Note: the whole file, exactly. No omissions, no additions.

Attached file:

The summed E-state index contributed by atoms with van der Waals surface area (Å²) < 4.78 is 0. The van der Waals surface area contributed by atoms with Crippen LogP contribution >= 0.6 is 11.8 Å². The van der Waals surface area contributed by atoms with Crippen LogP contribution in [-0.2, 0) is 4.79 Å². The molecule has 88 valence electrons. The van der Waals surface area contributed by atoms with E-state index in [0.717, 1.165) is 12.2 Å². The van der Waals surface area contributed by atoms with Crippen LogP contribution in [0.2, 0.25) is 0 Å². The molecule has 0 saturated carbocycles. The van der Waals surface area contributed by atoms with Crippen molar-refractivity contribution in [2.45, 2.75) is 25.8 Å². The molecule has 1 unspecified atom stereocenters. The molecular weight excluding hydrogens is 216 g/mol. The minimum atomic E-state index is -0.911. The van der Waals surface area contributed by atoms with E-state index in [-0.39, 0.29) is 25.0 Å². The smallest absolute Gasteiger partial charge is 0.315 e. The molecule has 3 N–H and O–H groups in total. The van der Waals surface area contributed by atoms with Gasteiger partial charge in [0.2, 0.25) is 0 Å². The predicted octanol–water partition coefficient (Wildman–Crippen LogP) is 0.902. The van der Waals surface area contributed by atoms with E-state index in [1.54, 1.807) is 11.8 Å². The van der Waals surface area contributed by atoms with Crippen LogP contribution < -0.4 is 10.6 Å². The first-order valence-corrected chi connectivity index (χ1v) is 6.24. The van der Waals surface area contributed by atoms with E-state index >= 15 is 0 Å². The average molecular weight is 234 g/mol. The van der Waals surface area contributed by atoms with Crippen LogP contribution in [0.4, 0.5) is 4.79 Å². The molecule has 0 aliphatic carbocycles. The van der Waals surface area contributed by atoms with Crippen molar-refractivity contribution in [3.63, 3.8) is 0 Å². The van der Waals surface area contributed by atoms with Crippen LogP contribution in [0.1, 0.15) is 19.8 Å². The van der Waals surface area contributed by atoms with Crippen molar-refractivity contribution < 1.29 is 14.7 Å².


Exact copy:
The summed E-state index contributed by atoms with van der Waals surface area (Å²) < 4.78 is 0. The van der Waals surface area contributed by atoms with Crippen LogP contribution >= 0.6 is 11.8 Å². The van der Waals surface area contributed by atoms with Crippen LogP contribution in [-0.2, 0) is 4.79 Å². The molecule has 88 valence electrons. The van der Waals surface area contributed by atoms with E-state index in [0.717, 1.165) is 12.2 Å². The van der Waals surface area contributed by atoms with Crippen LogP contribution in [0.2, 0.25) is 0 Å². The molecule has 0 saturated carbocycles. The van der Waals surface area contributed by atoms with Crippen molar-refractivity contribution in [2.45, 2.75) is 25.8 Å². The molecule has 1 unspecified atom stereocenters. The molecular weight excluding hydrogens is 216 g/mol. The minimum atomic E-state index is -0.911. The van der Waals surface area contributed by atoms with E-state index in [-0.39, 0.29) is 25.0 Å². The smallest absolute Gasteiger partial charge is 0.315 e. The molecule has 3 N–H and O–H groups in total. The van der Waals surface area contributed by atoms with Gasteiger partial charge in [0.2, 0.25) is 0 Å². The predicted octanol–water partition coefficient (Wildman–Crippen LogP) is 0.902. The van der Waals surface area contributed by atoms with E-state index in [1.54, 1.807) is 11.8 Å². The van der Waals surface area contributed by atoms with Crippen LogP contribution < -0.4 is 10.6 Å². The first-order valence-corrected chi connectivity index (χ1v) is 6.24. The van der Waals surface area contributed by atoms with E-state index >= 15 is 0 Å². The average molecular weight is 234 g/mol. The van der Waals surface area contributed by atoms with Crippen LogP contribution in [0.4, 0.5) is 4.79 Å². The molecule has 0 aliphatic carbocycles. The van der Waals surface area contributed by atoms with Crippen molar-refractivity contribution in [3.63, 3.8) is 0 Å². The van der Waals surface area contributed by atoms with Crippen LogP contribution in [0.1, 0.15) is 19.8 Å². The van der Waals surface area contributed by atoms with Crippen molar-refractivity contribution < 1.29 is 14.7 Å².